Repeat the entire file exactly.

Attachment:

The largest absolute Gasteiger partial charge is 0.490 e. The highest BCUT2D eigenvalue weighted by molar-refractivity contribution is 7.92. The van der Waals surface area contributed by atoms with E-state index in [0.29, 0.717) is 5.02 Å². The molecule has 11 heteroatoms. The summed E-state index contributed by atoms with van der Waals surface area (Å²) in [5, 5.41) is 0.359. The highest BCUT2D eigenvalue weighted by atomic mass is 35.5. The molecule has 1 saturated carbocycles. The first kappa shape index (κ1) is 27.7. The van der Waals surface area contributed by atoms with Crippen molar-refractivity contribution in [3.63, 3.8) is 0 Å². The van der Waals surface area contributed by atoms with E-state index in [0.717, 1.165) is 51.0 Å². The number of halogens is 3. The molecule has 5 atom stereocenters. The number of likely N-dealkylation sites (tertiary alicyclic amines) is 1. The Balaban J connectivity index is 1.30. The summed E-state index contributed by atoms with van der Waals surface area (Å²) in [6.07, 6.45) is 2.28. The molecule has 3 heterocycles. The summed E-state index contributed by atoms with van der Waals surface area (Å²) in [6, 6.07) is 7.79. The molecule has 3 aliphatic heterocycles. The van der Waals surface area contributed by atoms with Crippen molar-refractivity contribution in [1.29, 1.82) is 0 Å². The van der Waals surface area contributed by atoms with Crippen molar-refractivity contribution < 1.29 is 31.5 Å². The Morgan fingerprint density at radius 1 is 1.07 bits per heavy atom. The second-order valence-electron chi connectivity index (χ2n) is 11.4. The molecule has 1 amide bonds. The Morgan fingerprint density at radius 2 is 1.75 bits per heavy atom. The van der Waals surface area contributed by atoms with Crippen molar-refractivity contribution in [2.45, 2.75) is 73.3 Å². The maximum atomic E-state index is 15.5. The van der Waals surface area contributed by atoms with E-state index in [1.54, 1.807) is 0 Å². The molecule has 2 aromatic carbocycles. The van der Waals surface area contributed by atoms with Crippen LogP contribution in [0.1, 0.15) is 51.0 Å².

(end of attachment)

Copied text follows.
The largest absolute Gasteiger partial charge is 0.490 e. The highest BCUT2D eigenvalue weighted by molar-refractivity contribution is 7.92. The van der Waals surface area contributed by atoms with E-state index in [0.29, 0.717) is 5.02 Å². The molecule has 11 heteroatoms. The summed E-state index contributed by atoms with van der Waals surface area (Å²) in [5, 5.41) is 0.359. The highest BCUT2D eigenvalue weighted by atomic mass is 35.5. The molecule has 1 saturated carbocycles. The first kappa shape index (κ1) is 27.7. The van der Waals surface area contributed by atoms with Crippen molar-refractivity contribution in [3.63, 3.8) is 0 Å². The van der Waals surface area contributed by atoms with E-state index in [0.717, 1.165) is 51.0 Å². The number of halogens is 3. The molecule has 5 atom stereocenters. The number of likely N-dealkylation sites (tertiary alicyclic amines) is 1. The Balaban J connectivity index is 1.30. The summed E-state index contributed by atoms with van der Waals surface area (Å²) in [6.07, 6.45) is 2.28. The molecule has 3 heterocycles. The summed E-state index contributed by atoms with van der Waals surface area (Å²) in [6, 6.07) is 7.79. The molecule has 3 aliphatic heterocycles. The van der Waals surface area contributed by atoms with Crippen molar-refractivity contribution in [1.29, 1.82) is 0 Å². The van der Waals surface area contributed by atoms with Crippen molar-refractivity contribution < 1.29 is 31.5 Å². The Morgan fingerprint density at radius 1 is 1.07 bits per heavy atom. The second-order valence-electron chi connectivity index (χ2n) is 11.4. The molecule has 1 amide bonds. The Morgan fingerprint density at radius 2 is 1.75 bits per heavy atom. The van der Waals surface area contributed by atoms with Crippen molar-refractivity contribution in [2.45, 2.75) is 73.3 Å². The maximum atomic E-state index is 15.5. The van der Waals surface area contributed by atoms with E-state index in [1.54, 1.807) is 0 Å². The molecule has 2 aromatic carbocycles. The van der Waals surface area contributed by atoms with Crippen LogP contribution in [0.1, 0.15) is 51.0 Å².